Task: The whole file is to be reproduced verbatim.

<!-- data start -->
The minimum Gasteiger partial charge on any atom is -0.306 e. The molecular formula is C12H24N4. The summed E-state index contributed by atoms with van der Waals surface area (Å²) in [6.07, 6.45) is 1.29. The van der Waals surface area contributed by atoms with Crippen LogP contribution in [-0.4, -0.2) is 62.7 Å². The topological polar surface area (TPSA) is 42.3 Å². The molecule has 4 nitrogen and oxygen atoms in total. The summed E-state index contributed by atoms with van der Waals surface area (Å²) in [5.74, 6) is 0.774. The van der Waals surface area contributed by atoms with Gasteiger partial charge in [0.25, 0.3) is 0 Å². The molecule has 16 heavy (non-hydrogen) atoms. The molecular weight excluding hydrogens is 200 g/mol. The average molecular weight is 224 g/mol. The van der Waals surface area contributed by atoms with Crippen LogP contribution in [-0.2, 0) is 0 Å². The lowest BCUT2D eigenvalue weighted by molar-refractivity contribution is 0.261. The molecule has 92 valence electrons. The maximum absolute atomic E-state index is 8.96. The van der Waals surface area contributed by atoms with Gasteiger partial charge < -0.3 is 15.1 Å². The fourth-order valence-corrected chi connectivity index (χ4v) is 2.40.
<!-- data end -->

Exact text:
The minimum Gasteiger partial charge on any atom is -0.306 e. The molecular formula is C12H24N4. The summed E-state index contributed by atoms with van der Waals surface area (Å²) in [6.07, 6.45) is 1.29. The van der Waals surface area contributed by atoms with Crippen LogP contribution in [-0.4, -0.2) is 62.7 Å². The topological polar surface area (TPSA) is 42.3 Å². The molecule has 4 nitrogen and oxygen atoms in total. The summed E-state index contributed by atoms with van der Waals surface area (Å²) in [5.74, 6) is 0.774. The van der Waals surface area contributed by atoms with Gasteiger partial charge in [0.25, 0.3) is 0 Å². The molecule has 16 heavy (non-hydrogen) atoms. The molecular weight excluding hydrogens is 200 g/mol. The average molecular weight is 224 g/mol. The van der Waals surface area contributed by atoms with Crippen LogP contribution in [-0.2, 0) is 0 Å². The lowest BCUT2D eigenvalue weighted by molar-refractivity contribution is 0.261. The molecule has 92 valence electrons. The maximum absolute atomic E-state index is 8.96. The van der Waals surface area contributed by atoms with Gasteiger partial charge < -0.3 is 15.1 Å². The fourth-order valence-corrected chi connectivity index (χ4v) is 2.40.